• Is Allulose Okay on Keto?

    Allulose is a natural low-calorie sweetener that tastes like sugar but has minimal impact on blood sugar and insulin levels, making it suitable for keto and diabetes diets. This guide explores what allulose is, its benefits, side effects, how it impacts ketosis, and tips for using allulose syrup as a sugar substitute.
  • Allulose vs Monk Fruit: The Healthier Choice

    A comparison of the natural low-calorie sweeteners allulose and monk fruit, exploring their taste, calories, carbohydrates, sweetness intensity, impacts on blood sugar and suitability for baking, weight loss and diabetes management applications. Allulose closely mimics sugar but monk fruit is sweeter.
  • Why We Choose Allulose Over Stevia

    Allulose closely mimics the taste and texture of sugar, without the bitter aftertaste often associated with stevia. This can make it a more appealing option for those who are looking for a sugar substitute that behaves like sugar in recipes.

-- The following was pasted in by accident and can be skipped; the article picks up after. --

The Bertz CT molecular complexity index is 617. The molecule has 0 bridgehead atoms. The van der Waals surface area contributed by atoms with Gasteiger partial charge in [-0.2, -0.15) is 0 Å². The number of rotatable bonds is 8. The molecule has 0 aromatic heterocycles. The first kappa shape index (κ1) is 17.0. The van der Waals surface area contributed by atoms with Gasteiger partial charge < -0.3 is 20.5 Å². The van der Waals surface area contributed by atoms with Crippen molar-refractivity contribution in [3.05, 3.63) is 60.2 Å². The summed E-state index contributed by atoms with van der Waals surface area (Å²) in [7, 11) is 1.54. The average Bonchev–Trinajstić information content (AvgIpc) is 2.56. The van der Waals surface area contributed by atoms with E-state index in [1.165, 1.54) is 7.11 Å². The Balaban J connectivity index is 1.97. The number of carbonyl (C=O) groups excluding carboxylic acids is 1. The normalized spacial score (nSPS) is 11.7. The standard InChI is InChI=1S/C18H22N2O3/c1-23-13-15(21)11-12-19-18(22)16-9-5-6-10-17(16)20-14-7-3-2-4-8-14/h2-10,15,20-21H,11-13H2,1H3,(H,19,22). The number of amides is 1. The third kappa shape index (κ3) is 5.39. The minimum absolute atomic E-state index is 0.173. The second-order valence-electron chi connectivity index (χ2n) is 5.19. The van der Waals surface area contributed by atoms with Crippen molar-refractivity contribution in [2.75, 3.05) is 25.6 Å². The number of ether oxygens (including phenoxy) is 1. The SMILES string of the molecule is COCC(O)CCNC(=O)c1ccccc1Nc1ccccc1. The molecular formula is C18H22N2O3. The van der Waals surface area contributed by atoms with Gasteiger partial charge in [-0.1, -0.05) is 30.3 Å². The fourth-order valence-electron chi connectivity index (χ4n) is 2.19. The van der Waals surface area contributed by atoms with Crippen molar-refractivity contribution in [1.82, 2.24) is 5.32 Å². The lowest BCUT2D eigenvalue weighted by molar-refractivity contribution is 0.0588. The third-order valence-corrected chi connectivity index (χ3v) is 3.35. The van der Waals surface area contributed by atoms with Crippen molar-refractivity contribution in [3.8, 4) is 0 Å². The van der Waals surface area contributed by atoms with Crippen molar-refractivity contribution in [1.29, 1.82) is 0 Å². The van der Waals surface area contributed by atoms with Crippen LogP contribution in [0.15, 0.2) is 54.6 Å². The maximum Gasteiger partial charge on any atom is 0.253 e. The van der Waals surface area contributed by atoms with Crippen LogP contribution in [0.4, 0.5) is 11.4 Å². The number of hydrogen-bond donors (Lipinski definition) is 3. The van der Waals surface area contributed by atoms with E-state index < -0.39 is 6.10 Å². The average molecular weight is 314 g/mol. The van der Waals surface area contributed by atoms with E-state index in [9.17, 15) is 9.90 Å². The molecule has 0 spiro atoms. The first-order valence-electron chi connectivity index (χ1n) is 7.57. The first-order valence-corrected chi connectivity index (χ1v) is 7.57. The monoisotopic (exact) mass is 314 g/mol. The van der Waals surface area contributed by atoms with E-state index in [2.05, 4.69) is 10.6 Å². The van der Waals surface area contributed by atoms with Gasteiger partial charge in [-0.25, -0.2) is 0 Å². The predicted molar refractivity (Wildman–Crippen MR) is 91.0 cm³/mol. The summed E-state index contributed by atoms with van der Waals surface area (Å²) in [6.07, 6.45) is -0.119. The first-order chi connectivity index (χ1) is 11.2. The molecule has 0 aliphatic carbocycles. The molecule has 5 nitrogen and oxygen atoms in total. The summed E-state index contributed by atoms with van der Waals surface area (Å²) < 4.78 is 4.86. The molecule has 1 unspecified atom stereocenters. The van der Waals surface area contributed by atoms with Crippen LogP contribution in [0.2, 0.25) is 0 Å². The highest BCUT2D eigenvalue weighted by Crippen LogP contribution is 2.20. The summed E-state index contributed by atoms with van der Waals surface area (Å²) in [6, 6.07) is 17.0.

• Allulose vs. Everything Else

    Allulose is the superior sweetener when compared to household names like Swerve™ (Erythritol blend), Truvia™ (Stevia), and Lakanto™ ("Monk Fruit" blend).

  • Allulose vs. Erythritol

    In just about every category, allulose comes out on top.
  • What is a prebiotic and are they good for you?

    According to the Mayo Clinic, prebiotics are specialized plant fibers which act like fertilizers that stimulate the growth of healthy bacteria in the gut. They are not digested by your body, and so they make a very effective source of food for the good bacteria found in your gut.
  • Why should you use prebiotic tapioca fiber?

    Resistant dextrin, also commonly called soluble vegetable fiber or pre-biotic vegetable fiber, is a keto-friendly sweetener that's commonly used in health and nutrition products. KetoGoods™ Pre-biotic Tapioca Fiber is made from non-GMO tapioca syrup. Resistant dextrin is not broken down by your body after consumption, leaving you with a tasty source of dietary fiber.